Quote of the Week: Vladimir Solovyov on Human Rights

Quote of the Week: Vladimir Solovyov on Human Rights September 21, 2010

Long before the French Revolution, ancient states knew well the meaning of citizenship and the rights of citizens, but that did not provide the fundamental class of their population either civil or any other rights. Any definite or positive human right can be, in and of itself, taken away. To be a citizen is, in and of itself, only a positive right, and as such can be taken away without internal contradiction. But to be a human being is not a conditional right, but an essentially inalienable quality. Only that quality alone, accepted as the primal basis of all rights, can inform rights with a principle of inviolability or can place an unconditional obstacle to their withdrawl or arbitrary restriction. As long as there is one determining principle – human rights, then the inviolable rights of everyone is guaranteed, for you cannot declare that people of such and such a race, of such and such a creed, or such and such a class are not humans. All you need to do is place an artificial right – citizenship – alongside the natural, basic right of all people, and the broad possibility arises of granting this or that group of people exclusive citizenship, or, more accurately, a status outside citizenship, and to take away from them all human rights under the guise of civil ones. Thus, the raising up of the “citizen” to an independent principle alongside that of “human” turns out to be fatal for all civil rights. We owe factual credit to the French Revolution for the spread of civil rights to broad groups of people, to half or even all of whom had formerly been devoid of such rights in France: to landed peasants, to Protestants, and to the Jews. But having turned from the pure and clear tagging to the task of freedom on an unconditional basis (the worth of man as such) and mixing it into the conditional and indeterminate concept of the “good citizen,” the Revolution opened the doors to all manner of savagery in the future. Of course, in the revolutionary period all of the multitudes of human victims, the masses of the drowned, murdered, guillotined individuals suffered not because they stopped being people, but because they were deemed to be poor citizens, bad patriots, “traitors” (like here in Russia, the countless victims of Ivan IV).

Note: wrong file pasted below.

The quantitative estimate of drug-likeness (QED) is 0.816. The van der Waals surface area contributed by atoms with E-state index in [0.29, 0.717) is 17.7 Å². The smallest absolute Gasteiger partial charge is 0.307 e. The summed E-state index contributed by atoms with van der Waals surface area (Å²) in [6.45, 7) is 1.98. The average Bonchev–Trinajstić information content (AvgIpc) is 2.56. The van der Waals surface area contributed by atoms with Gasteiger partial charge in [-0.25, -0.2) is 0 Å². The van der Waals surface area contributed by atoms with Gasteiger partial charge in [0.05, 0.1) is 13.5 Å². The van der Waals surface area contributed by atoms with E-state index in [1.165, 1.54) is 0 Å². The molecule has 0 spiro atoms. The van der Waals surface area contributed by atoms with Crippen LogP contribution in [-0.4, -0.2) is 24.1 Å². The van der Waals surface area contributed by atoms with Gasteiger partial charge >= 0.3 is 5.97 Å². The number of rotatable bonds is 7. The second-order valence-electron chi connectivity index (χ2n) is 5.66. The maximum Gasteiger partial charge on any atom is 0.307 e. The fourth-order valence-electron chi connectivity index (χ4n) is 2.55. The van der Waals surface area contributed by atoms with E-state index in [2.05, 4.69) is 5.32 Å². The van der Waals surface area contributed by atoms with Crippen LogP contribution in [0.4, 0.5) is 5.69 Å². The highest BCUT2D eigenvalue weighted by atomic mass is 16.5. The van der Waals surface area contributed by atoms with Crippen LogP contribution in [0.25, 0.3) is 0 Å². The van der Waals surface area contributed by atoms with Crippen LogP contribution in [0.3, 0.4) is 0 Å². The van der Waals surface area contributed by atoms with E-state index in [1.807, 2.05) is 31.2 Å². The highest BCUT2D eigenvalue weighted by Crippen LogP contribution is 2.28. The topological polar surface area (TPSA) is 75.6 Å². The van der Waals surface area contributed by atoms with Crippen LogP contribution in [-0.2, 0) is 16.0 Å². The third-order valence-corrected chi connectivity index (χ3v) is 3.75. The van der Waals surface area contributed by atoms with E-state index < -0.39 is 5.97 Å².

— Vladimir Solovyov, “The Idea of Humanity in Auguste Comte” in Divine Sophia: The Wisdom Writings of Vladimir Solovyov. Trans. Boris Jakim, Judith Deutsch Kornblatt, and Laury Magnus (Ithaca, NY: Cornell University Press, 2009), 216-7.

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